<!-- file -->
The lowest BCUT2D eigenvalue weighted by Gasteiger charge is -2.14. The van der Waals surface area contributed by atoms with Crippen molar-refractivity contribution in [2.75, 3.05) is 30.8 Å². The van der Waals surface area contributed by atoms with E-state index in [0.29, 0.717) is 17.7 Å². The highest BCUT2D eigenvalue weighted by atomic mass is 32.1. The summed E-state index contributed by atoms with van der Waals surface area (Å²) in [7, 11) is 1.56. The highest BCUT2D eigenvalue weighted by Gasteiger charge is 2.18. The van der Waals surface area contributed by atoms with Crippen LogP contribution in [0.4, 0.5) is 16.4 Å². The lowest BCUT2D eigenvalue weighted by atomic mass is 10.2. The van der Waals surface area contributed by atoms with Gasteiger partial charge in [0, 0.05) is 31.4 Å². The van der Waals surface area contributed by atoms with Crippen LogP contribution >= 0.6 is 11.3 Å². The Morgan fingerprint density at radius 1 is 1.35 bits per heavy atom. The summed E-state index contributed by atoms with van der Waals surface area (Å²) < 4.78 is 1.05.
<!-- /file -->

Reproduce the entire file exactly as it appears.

The lowest BCUT2D eigenvalue weighted by Gasteiger charge is -2.14. The van der Waals surface area contributed by atoms with Crippen molar-refractivity contribution in [2.75, 3.05) is 30.8 Å². The van der Waals surface area contributed by atoms with E-state index in [0.29, 0.717) is 17.7 Å². The highest BCUT2D eigenvalue weighted by atomic mass is 32.1. The summed E-state index contributed by atoms with van der Waals surface area (Å²) in [7, 11) is 1.56. The highest BCUT2D eigenvalue weighted by Gasteiger charge is 2.18. The van der Waals surface area contributed by atoms with Crippen LogP contribution in [0.4, 0.5) is 16.4 Å². The lowest BCUT2D eigenvalue weighted by atomic mass is 10.2. The van der Waals surface area contributed by atoms with Gasteiger partial charge in [0, 0.05) is 31.4 Å². The van der Waals surface area contributed by atoms with Crippen LogP contribution >= 0.6 is 11.3 Å². The Morgan fingerprint density at radius 1 is 1.35 bits per heavy atom. The summed E-state index contributed by atoms with van der Waals surface area (Å²) < 4.78 is 1.05.